Good Teaching is about Adaptive Expertise
Developing adaptive expertise in teaching requires:
- Opportunities to develop Pedagogical Content Knowledge
- Opportunities to practice eliciting, understanding, and responding to student thinking
- Opportunities to work with student thinking, around content, in increasingly complex contexts.
Pedagogical Content Knowledge
Pedagogy for learning to teach:
1) See a teaching practice
2) Break it down
3) Try it out
Framework for Learning Professional Practice (Grossman, et. al., 1999)
This framework consists of:
1) Representations of practice. These include videos of authentic teaching selected to highlight the particular practices under consideration. As well as live model lessons conducted by expert practitioners.
2) Decompositions of practice. These explanations draw teachers attention to key components of the complex teaching practices, providing a language to talk about teaching moves.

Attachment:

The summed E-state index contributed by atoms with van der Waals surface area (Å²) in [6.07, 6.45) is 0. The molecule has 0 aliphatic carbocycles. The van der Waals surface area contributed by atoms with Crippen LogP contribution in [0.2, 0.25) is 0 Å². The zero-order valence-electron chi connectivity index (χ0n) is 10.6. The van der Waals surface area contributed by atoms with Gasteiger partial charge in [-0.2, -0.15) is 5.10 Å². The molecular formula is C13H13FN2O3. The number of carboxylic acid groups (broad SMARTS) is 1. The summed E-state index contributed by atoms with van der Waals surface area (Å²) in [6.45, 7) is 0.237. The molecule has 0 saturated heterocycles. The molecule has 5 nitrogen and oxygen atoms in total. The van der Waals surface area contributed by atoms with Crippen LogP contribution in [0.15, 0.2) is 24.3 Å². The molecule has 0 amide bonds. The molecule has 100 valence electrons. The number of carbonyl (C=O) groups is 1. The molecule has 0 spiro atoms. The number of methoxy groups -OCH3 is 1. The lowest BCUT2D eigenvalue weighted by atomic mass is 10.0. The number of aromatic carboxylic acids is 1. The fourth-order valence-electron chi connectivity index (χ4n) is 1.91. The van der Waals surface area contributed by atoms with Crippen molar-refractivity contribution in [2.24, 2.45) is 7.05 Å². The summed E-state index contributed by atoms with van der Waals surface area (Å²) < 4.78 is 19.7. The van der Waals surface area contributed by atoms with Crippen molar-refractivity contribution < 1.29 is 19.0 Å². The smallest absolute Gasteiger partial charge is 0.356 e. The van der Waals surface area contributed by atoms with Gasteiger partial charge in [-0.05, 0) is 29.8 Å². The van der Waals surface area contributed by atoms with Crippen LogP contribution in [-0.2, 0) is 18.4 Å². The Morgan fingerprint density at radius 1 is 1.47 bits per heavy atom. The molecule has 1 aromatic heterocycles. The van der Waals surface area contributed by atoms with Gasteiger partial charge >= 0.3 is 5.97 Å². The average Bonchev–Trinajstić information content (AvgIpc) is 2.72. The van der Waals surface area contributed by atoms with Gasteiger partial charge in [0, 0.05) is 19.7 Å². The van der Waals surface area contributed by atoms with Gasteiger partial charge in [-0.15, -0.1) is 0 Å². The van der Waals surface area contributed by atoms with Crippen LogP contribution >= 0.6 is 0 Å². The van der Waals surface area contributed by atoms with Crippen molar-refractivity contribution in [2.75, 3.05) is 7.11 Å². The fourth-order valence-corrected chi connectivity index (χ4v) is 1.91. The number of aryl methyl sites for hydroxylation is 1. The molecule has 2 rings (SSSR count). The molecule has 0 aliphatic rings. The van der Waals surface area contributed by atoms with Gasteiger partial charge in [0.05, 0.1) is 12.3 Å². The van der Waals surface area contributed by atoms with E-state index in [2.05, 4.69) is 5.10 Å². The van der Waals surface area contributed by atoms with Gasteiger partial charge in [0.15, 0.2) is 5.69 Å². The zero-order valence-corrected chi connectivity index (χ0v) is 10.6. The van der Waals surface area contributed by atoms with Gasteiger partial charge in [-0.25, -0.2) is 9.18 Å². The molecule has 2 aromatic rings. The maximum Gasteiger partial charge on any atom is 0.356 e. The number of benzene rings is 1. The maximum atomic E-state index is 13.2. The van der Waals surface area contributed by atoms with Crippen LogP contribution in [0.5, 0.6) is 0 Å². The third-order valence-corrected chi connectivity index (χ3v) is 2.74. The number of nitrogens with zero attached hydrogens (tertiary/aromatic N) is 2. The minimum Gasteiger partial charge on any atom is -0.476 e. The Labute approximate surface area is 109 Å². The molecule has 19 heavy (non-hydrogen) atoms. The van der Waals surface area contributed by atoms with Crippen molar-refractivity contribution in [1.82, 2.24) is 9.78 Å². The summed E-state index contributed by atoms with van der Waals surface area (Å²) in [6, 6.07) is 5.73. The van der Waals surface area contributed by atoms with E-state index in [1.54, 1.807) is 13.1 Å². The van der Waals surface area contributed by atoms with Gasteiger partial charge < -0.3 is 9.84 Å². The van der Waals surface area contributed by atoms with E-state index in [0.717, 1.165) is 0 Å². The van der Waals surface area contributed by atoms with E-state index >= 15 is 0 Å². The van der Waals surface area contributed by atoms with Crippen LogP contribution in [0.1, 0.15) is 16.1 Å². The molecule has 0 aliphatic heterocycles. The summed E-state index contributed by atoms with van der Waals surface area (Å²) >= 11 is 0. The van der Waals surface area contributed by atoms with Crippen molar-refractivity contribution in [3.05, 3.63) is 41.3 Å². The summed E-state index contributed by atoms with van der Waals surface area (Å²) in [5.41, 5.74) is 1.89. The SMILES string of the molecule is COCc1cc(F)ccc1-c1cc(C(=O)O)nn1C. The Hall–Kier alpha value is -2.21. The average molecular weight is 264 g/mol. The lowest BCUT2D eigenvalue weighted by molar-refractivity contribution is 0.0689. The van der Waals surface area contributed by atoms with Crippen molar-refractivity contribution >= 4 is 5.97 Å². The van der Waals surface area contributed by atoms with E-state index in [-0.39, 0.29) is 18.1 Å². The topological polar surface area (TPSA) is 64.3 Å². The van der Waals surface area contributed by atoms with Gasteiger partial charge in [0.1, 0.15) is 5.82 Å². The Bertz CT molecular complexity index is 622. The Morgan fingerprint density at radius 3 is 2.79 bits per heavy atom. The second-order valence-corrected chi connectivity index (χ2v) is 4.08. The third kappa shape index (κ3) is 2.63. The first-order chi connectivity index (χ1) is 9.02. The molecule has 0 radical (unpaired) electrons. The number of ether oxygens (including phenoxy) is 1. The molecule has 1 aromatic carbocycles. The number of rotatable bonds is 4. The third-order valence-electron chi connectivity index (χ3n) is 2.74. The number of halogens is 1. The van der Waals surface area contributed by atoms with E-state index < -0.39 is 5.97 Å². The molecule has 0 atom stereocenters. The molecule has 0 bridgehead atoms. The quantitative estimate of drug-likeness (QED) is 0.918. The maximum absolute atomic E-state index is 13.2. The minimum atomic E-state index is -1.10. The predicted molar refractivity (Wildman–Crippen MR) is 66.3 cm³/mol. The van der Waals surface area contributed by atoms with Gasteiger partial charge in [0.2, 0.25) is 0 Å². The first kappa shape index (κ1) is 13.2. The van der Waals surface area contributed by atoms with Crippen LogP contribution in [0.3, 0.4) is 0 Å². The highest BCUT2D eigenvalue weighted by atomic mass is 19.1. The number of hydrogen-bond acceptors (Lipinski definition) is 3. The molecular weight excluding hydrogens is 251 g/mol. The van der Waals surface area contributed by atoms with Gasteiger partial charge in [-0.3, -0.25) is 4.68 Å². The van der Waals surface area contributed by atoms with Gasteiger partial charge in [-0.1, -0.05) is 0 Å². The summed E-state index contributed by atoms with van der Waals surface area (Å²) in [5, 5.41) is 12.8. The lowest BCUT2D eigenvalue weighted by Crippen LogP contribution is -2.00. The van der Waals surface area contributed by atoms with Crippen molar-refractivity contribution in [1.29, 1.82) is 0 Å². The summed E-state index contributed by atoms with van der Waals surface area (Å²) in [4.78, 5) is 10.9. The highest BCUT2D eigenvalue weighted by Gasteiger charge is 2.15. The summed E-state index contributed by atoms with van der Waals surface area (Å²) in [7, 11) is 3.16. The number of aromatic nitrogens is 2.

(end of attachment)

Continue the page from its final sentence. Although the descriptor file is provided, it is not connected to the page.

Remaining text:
3) Approximations of practice.. These rehearsals of practice provide teachers an opportunity to try out their new learning in a low stakes environment with immediate feedback.
- Schwartz, D. L., Bransford, J. D., Sears, D., & others. (2005). Efficiency and innovation in transfer. Transfer of Learning from a Modern Multidisciplinary Perspective, 1–51.
- Shulman, L. S. (1998). Theory, practice, and the education of professionals. The Elementary School Journal, 98(5), 511–526.
- Grossman, P. L., Smagorinsky, P., & Valencia, S. (1999). Appropriating tools for teaching English: A theoretical framework for research on learning to teach. American Journal of Education, 108(1), 1–29.